In an article in Life magazine, Benson shares what he believes artists must do: “‘Much of my life has been spent acquiring useless information.’ What a necessary equipment this is for any artist!”

– Abilene Reporter-News, Abilene, TX, “Mrs. Benson, 83, dies in rest home”, Sunday, June 23, 1968, page 7.
– The Clarion-Ledger, Jackson, MS, “Special Paris letter”, Thursday, November 26, 1891, page 2.
– The Odessa American, Odessa, TX, “Nesbitt Benson [obituary]” Friday, October 29, 1976, page 2.
– The Clarion-Ledger, Jackson, MS, “Local matters”, Thursday, October 8, 1891, page 8.
– Clarion-Ledger, Jackson, MI, “Never underestimate the power–Mississippi Art Association started from women’s exhibit”, Sunday, July 23, 1967, page 53.
– Clarion-Ledger, Jackson, MS, “Mississippi Art Association tea at mansion”, Wednesday, February 8, 1922, page 5.
– Clarion-Ledger, Jackson, MS, “Local matters”, Tuesday, December 1, 1891, page 4.
– Jackson Daily News, Jackson, MS, “Want advertising”, Saturday, October 11, 1913, page 8.
– Clarion-Ledger, Jackson, MS, “Ad for Eyrich & Co.”, Tuesday, December 24, 1907, page 8.
– Weekly Clarion-Ledger, Jackson, MS, “Artist Benson at home”, Thursday, March 4, 1897, page 8.
– Clarion-Ledger, Jackson, MS, “Can’t do without it”, Monday, July 19, 1897, page 6.
– The Baltimore Sun, Baltimore, MD, “Sparrows Point and vicinity”, Monday, July 16, 1906, page 9.
– The Inter Ocean, Chicago, IL, “The stowaway”, Saturday, December 11, 1909, page 5.
– The State Ledger, Jackson, MS, “Personal”, Saturday, August 20, 1887, page 5.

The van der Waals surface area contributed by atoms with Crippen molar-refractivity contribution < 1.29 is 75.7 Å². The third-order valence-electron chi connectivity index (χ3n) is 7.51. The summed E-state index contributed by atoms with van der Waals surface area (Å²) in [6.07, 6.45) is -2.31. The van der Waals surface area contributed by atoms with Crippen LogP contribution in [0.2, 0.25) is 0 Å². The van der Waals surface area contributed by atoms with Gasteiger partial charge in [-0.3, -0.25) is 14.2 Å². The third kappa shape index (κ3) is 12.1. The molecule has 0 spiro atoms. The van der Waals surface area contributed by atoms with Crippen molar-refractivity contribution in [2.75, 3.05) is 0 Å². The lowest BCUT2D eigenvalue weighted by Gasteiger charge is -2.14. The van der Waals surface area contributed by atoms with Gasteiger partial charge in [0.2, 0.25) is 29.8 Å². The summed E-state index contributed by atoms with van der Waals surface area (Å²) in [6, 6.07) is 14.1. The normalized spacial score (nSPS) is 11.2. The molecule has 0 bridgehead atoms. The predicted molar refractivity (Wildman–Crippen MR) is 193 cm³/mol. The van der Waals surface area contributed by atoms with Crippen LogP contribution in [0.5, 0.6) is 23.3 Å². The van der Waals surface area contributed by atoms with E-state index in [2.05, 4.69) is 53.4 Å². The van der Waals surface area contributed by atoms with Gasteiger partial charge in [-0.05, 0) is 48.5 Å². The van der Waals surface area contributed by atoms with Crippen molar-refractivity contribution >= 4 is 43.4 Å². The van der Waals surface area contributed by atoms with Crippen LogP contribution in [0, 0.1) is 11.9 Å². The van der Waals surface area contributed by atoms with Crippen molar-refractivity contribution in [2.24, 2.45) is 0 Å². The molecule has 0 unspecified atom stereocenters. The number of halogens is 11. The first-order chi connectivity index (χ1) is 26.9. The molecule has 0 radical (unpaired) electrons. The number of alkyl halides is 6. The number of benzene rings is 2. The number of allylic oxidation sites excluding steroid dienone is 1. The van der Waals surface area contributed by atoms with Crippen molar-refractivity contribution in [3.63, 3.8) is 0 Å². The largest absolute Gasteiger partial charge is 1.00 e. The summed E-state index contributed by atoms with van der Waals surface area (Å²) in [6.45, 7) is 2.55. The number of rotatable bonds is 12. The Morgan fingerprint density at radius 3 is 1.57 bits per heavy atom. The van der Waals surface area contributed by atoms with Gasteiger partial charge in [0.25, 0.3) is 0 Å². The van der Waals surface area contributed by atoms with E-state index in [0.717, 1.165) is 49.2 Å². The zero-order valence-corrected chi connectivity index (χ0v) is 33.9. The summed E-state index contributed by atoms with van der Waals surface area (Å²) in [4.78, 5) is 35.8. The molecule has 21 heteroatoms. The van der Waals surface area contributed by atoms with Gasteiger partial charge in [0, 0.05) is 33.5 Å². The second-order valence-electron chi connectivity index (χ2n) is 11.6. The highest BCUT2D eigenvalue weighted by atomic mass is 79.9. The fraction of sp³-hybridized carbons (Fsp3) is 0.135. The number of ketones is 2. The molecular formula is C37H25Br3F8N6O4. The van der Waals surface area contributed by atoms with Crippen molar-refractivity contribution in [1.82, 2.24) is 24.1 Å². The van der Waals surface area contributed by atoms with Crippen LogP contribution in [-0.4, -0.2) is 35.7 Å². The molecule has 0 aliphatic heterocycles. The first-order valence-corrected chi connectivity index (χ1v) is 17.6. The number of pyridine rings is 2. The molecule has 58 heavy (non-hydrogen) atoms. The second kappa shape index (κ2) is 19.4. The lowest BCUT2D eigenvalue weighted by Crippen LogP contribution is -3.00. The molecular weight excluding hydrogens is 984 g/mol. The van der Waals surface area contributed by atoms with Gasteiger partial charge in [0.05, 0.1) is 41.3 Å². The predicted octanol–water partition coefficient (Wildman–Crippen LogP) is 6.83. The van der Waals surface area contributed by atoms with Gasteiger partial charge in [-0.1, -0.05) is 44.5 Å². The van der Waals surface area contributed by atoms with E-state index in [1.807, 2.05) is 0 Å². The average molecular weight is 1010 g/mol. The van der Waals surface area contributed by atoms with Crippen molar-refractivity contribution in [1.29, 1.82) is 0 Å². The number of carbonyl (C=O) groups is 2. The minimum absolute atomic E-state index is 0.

– The Clarion-Ledger, Jackson, MS, “The city”, Thursday, July 21, 1892, page 8.
– Clarion-Ledger, Jackson, MS, “Wild geese flying south”, Tuesday, November 8, 1927, page 6.
– The Clarion-Ledger, Jackson, MS, “Personal points”, Wednesday, August 6, 1884, page 3.
– Jackson Daily News, Jackson, MS, “Mrs. A. E. Winter at home”, Friday, November 3, 1916, page 3.
– Arizona Republic, Phoenix, AZ, “Savoy”, January 10, 1928, page 2.
– Clarion-Ledger, Jackson, MS, Friday, “Pages from the past”, November 30, 1951, page 14.
– The Clarion-Ledger, Jackson, MS, “Local and other notes”, Wednesday, October 21, 1885, page 3.
– Simpson County News, Mendenhall, MS, “Magee news” by Miss Gusta Patrick, Thursday, April 10, 1930, page 9.
– Clarion-Ledger, Jackson, MS, “Newsy society letter”, Saturday, November 7, 1896, page 3.
– Life, Life Publishing Company, New York, NY, March, 6, 1913, volume 61, number 1584, page 504, illustrated.
– Life, Life Publishing Company, New York, NY, July 3, 1913, volume 62, number 1601, illustrated.
– Pearson’s magazine, Pearson Publishing Company, New York, NY, March, 1909, volume 21, number 3, page 213, 298, illustrated: b&w.
– Life, Life Publishing Company, New York, NY, January, 1907, volume 50, illustrated: b&w.
– Christmas eve on Lonesome by John Fox, 1904, illustrations by Benson.
– The vanishing smuggler by Stephen Chalmers ; illustrations by Nesbitt Benson, 1909.
– The stowaway by Louis Tracy ; illustrations by Nesbitt Benson, 1909.
– The Strand Magazine, February to July, volumn 13.
– Life, 1907, volume 50.
– Publishers weekly, 1905.
– The Cincinnati, Lancet-Clinic: A weekly journal of medicine and surgery, 1889.
– Appletons’ annual cyclopedia and register of important events. Embracing political, military, and ecclesiastical affairs; public documents; biography, statistics, commerce, finance, literature, science, agriculture, and mechanical industry. v.36